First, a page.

A little bit of dirt goes a long way to reduce the contrast between your skin and the forest.
The best way to camouflage your face is with some camouflaged face paint. These usually come in green, brown, and black paint sets to help you blend into any environment.
We don’t always have the luxury of face paint, though.
Smearing a small amount of dirt onto half of my face shows how much of a change using mud as face paint can make.
In this final example, you can see the difference between my bare skin, the mud, and the camouflage face paint.
While the face paint is the most effective, the dirt still does an admirable job of reducing shine, blending into the background colour, and matching nature’s texture.
Camouflaging gear is often a bit tricky. The best-case scenario is to sew burlap or cloth strips to your equipment in ways that do not interfere with that equipment’s operation.
Failing that, stick any foliage you can into loops or attachment points to assist in the gear blending into the environment.
We need not be unprepared to hide in a survival situation. Aside from carrying a face paint kit and having a way to cover up any bright colours, there are a few small, lightweight options that should be in your get-home bag, go bag, bugout bag, survival kits etc.
The sniper veil is a cotton mesh that can be a solid colour or a camouflage pattern.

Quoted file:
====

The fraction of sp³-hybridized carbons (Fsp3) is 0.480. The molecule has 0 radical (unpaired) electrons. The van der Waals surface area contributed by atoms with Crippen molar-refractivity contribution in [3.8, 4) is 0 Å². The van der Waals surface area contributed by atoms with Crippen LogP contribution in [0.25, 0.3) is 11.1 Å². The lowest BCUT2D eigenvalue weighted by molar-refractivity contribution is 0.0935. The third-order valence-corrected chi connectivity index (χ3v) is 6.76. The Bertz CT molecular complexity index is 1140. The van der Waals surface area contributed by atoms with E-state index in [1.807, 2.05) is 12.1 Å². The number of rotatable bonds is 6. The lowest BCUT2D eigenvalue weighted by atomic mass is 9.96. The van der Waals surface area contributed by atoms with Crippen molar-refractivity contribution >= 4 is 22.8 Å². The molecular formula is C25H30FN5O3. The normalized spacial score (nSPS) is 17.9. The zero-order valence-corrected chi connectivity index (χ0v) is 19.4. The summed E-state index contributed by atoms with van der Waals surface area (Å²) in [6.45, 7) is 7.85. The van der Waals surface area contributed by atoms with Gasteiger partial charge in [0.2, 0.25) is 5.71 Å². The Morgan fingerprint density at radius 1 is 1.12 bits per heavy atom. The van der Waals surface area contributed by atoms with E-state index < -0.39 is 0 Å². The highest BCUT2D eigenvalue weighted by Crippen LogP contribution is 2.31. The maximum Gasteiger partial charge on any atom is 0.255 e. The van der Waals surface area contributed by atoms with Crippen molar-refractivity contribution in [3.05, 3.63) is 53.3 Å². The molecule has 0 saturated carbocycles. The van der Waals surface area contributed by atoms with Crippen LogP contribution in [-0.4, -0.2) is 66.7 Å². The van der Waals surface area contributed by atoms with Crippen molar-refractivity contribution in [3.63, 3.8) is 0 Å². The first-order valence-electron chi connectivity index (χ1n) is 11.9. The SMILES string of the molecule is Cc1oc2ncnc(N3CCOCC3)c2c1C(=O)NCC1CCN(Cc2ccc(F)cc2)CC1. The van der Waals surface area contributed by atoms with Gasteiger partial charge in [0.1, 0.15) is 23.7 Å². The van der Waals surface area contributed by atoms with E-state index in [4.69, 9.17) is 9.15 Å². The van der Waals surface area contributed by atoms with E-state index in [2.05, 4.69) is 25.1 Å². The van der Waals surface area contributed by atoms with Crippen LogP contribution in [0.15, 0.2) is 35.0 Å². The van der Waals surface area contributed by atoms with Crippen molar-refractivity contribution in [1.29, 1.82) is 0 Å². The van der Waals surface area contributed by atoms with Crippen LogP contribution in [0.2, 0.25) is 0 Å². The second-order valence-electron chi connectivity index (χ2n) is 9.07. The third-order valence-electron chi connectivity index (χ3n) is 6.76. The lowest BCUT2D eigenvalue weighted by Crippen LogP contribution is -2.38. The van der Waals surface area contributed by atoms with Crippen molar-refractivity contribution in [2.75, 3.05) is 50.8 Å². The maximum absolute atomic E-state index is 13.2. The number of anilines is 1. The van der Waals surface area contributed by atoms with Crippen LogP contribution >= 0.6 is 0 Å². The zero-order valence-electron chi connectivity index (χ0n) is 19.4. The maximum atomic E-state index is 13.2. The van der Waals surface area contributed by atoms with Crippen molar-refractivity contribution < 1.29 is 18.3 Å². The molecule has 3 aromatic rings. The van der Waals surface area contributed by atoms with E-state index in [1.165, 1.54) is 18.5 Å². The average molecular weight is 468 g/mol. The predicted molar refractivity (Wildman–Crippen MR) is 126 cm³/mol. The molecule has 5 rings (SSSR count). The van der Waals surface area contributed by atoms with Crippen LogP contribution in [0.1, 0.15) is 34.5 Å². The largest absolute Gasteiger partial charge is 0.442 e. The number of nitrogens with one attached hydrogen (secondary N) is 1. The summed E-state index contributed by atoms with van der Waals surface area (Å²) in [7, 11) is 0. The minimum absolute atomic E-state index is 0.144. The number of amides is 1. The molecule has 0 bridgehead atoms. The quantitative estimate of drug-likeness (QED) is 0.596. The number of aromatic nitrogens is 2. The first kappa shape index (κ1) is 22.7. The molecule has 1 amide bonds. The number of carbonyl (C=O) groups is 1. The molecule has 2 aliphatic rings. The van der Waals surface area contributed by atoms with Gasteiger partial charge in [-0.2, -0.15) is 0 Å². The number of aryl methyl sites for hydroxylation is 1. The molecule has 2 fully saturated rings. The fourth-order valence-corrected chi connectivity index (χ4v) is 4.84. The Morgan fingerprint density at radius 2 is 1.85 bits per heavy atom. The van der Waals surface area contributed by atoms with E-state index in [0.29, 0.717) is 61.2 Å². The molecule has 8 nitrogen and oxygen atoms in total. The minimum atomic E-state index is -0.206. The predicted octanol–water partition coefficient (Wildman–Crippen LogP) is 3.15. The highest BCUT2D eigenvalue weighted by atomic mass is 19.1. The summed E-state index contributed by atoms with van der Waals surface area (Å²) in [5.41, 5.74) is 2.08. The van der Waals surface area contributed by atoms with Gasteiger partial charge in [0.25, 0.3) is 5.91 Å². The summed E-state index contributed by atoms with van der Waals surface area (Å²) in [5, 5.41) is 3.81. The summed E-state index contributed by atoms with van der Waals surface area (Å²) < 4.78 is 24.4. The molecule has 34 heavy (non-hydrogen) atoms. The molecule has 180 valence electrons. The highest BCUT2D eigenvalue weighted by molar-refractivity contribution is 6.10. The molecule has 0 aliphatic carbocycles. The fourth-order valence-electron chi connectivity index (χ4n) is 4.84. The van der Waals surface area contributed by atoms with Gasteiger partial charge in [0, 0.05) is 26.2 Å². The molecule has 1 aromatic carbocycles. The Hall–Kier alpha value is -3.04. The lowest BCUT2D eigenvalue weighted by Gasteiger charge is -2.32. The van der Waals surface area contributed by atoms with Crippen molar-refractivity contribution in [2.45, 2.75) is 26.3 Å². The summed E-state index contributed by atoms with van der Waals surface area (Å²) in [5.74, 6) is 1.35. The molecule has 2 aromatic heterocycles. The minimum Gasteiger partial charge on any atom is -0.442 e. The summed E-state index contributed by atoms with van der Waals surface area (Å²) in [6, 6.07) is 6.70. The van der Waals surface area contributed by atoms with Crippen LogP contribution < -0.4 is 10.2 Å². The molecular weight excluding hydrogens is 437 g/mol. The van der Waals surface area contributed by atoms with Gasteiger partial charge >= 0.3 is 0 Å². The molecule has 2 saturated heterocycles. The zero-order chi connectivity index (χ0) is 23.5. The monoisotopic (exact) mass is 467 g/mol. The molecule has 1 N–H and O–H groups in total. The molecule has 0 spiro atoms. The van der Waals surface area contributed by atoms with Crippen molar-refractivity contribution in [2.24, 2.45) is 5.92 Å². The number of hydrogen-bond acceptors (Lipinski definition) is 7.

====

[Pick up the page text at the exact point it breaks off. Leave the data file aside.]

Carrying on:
The advantage to carrying one of these is that it can be draped over your head, wrapped around your body or draped over gear.
Most, if not all, preppers and survivalists will have a shemagh or two lying around or stuffed into various kits.
This simple piece of cotton has many uses that would be worthy of an article on its own, but in the case of cover and concealment, the shemagh can do a lot to cover those areas of your body that may stand out, especially the head and face.
Camouflage is something that most species have evolved to use over millions of years. We are removed from the wilderness environment, and when thrown back into it, we lack the natural camouflage defence mechanisms that so many animals have.
Every environment is different, every situation unique and requires its own tactics. The most important thing is to remain adaptable and use your creativity and improvisation to disappear into the forest.